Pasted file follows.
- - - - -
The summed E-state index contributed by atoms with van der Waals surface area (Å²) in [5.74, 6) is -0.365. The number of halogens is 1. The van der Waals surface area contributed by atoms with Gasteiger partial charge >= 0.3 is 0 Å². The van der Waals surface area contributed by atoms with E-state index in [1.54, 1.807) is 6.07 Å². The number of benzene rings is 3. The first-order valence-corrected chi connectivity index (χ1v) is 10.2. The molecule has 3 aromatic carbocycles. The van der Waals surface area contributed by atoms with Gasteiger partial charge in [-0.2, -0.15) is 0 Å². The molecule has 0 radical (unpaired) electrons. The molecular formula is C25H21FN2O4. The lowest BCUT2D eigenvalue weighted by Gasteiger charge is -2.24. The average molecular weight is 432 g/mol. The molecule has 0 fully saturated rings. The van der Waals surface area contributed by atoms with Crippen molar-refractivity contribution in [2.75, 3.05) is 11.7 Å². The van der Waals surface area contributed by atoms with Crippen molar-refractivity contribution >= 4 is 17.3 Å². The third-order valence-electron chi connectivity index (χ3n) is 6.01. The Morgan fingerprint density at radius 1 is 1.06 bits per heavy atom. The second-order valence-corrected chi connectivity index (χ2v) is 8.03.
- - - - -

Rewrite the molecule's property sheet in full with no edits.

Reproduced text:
The summed E-state index contributed by atoms with van der Waals surface area (Å²) in [5.74, 6) is -0.365. The number of halogens is 1. The van der Waals surface area contributed by atoms with Gasteiger partial charge >= 0.3 is 0 Å². The van der Waals surface area contributed by atoms with E-state index in [1.54, 1.807) is 6.07 Å². The number of benzene rings is 3. The first-order valence-corrected chi connectivity index (χ1v) is 10.2. The molecule has 3 aromatic carbocycles. The van der Waals surface area contributed by atoms with Gasteiger partial charge in [-0.2, -0.15) is 0 Å². The molecule has 0 radical (unpaired) electrons. The molecular formula is C25H21FN2O4. The lowest BCUT2D eigenvalue weighted by Gasteiger charge is -2.24. The average molecular weight is 432 g/mol. The molecule has 0 fully saturated rings. The van der Waals surface area contributed by atoms with Crippen molar-refractivity contribution in [2.75, 3.05) is 11.7 Å². The van der Waals surface area contributed by atoms with Crippen molar-refractivity contribution >= 4 is 17.3 Å². The third-order valence-electron chi connectivity index (χ3n) is 6.01. The Morgan fingerprint density at radius 1 is 1.06 bits per heavy atom. The second-order valence-corrected chi connectivity index (χ2v) is 8.03.